determining a range of angles relative to an angle of incidence at which the transducer probe emits the ultrasonic beam into the airfoil for steering the phased array ultrasonic beam to the area of interest, and thereby keeping the area of interest in view relative to a scan of the transducer probe and thus ultrasonic beam across a sector of a surface of the airfoil where the ultrasonic beam is caused to enter the airfoil, and
conducting the sector scan by scanning the transducer probe across the sector surface while the probe is in contact with the sector surface, whereby phased array ultrasonic beam signals emitted from the transducer probe are caused to enter the airfoil at an angle of incidence that changes as the sector surface contacted by the transducer probe changes orientation and then re-acquired and processed to provide a composite view of the area of interest so that a defect indication can be viewed, an entire area of interest being monitored without interruption of the scan.
13. (canceled)
14. The method of claim 12, wherein the transducer is a linear array probe which is comprised of a series of transducers.
15. The method of claim 14, wherein each of the transducers is triggered at one of a plurality of first predetermined time intervals and receives at one of a plurality of second predetermined time intervals.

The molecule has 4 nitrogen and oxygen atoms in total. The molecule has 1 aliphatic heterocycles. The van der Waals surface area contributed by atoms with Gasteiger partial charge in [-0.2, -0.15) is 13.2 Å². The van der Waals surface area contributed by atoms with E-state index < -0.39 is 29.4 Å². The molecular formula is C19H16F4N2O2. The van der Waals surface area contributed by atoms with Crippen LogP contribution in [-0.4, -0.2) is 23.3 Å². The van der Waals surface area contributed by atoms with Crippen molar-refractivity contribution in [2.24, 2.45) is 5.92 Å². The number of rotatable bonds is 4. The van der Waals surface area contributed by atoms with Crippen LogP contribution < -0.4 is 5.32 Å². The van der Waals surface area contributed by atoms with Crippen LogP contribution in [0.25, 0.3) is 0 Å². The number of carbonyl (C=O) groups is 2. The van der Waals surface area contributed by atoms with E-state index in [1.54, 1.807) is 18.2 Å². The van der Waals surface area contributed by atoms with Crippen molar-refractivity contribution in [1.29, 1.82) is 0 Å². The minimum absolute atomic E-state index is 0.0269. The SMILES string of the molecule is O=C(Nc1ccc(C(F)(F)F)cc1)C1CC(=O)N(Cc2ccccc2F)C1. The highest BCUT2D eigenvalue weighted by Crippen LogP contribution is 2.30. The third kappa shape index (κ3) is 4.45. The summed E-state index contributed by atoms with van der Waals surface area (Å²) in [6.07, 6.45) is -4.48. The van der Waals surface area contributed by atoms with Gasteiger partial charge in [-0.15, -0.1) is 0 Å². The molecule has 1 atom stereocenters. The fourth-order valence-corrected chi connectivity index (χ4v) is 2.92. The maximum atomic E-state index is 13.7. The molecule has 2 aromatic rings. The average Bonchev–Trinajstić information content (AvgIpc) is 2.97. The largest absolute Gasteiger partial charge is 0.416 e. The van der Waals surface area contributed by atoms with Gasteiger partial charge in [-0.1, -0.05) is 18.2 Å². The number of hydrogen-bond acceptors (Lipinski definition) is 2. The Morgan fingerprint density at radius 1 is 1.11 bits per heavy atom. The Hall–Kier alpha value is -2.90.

16. The method of claim 15, wherein the ultrasonic beam signals are re-acquired by each transducer and then processed by a computer and stacked to give a composite view of the area of interest so that the defect can be viewed.
17. The method of claim 12, wherein the range of angles for steering the phased array ultrasonic beam is determined using a drawing of the airfoil and a protractor to measure an angle of refraction from the surface of the airfoil where the ultrasonic beam is caused to enter the airfoil and the area of interest in the airfoil where the defect is expected to be located.
18. The method of claim 17, wherein the angle of refraction for the ultrasonic beam after the beam enters the component varies with changes in the angle of incidence for the ultrasonic beam entering the surface of the airfoil.
19. The method of claim 18, wherein the range of angles for steering the phased array ultrasonic beam is approximately 10 around the ultrasonic beam's angle of incidence.
20. The method of claim 12 further comprising comparing a test defect reflector with at least one documented reflector made with known size defects to determine a size of a test defect in the airfoil.
21. The method of claim 20, wherein the size of the defect in the airfoil is determined from the square of a ratio of the test reflector to a documented reflector.